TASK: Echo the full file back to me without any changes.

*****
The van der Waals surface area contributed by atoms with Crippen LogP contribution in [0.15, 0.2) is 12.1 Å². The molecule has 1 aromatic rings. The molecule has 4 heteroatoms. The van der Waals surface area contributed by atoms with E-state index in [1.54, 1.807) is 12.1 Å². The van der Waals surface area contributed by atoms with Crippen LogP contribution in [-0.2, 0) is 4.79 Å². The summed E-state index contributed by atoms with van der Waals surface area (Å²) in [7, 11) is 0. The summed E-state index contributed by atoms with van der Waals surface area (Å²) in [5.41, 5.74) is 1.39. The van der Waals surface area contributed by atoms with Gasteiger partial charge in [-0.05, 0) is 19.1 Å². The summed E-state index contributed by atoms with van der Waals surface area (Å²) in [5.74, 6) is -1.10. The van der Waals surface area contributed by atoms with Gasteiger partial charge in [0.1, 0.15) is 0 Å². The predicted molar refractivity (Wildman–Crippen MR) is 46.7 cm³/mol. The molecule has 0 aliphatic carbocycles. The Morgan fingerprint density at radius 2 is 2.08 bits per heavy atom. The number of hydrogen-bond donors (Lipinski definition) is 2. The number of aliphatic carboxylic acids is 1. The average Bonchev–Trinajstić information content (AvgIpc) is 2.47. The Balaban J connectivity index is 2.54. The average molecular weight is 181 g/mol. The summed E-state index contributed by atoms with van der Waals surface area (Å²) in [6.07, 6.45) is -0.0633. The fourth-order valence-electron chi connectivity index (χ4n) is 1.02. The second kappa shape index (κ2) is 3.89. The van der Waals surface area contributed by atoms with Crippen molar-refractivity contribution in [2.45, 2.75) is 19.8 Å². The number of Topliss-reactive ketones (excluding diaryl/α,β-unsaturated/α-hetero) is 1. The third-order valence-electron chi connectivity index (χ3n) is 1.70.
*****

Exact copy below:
The van der Waals surface area contributed by atoms with Crippen LogP contribution in [0.15, 0.2) is 12.1 Å². The molecule has 1 aromatic rings. The molecule has 4 heteroatoms. The van der Waals surface area contributed by atoms with E-state index in [1.54, 1.807) is 12.1 Å². The van der Waals surface area contributed by atoms with Crippen LogP contribution in [-0.2, 0) is 4.79 Å². The summed E-state index contributed by atoms with van der Waals surface area (Å²) in [7, 11) is 0. The summed E-state index contributed by atoms with van der Waals surface area (Å²) in [5.41, 5.74) is 1.39. The van der Waals surface area contributed by atoms with Gasteiger partial charge in [-0.05, 0) is 19.1 Å². The summed E-state index contributed by atoms with van der Waals surface area (Å²) in [5.74, 6) is -1.10. The van der Waals surface area contributed by atoms with Gasteiger partial charge in [0.1, 0.15) is 0 Å². The predicted molar refractivity (Wildman–Crippen MR) is 46.7 cm³/mol. The molecule has 0 aliphatic carbocycles. The Morgan fingerprint density at radius 2 is 2.08 bits per heavy atom. The number of hydrogen-bond donors (Lipinski definition) is 2. The number of aliphatic carboxylic acids is 1. The average Bonchev–Trinajstić information content (AvgIpc) is 2.47. The Balaban J connectivity index is 2.54. The average molecular weight is 181 g/mol. The summed E-state index contributed by atoms with van der Waals surface area (Å²) in [6.07, 6.45) is -0.0633. The fourth-order valence-electron chi connectivity index (χ4n) is 1.02. The second kappa shape index (κ2) is 3.89. The van der Waals surface area contributed by atoms with Crippen molar-refractivity contribution in [2.45, 2.75) is 19.8 Å². The number of Topliss-reactive ketones (excluding diaryl/α,β-unsaturated/α-hetero) is 1. The third-order valence-electron chi connectivity index (χ3n) is 1.70.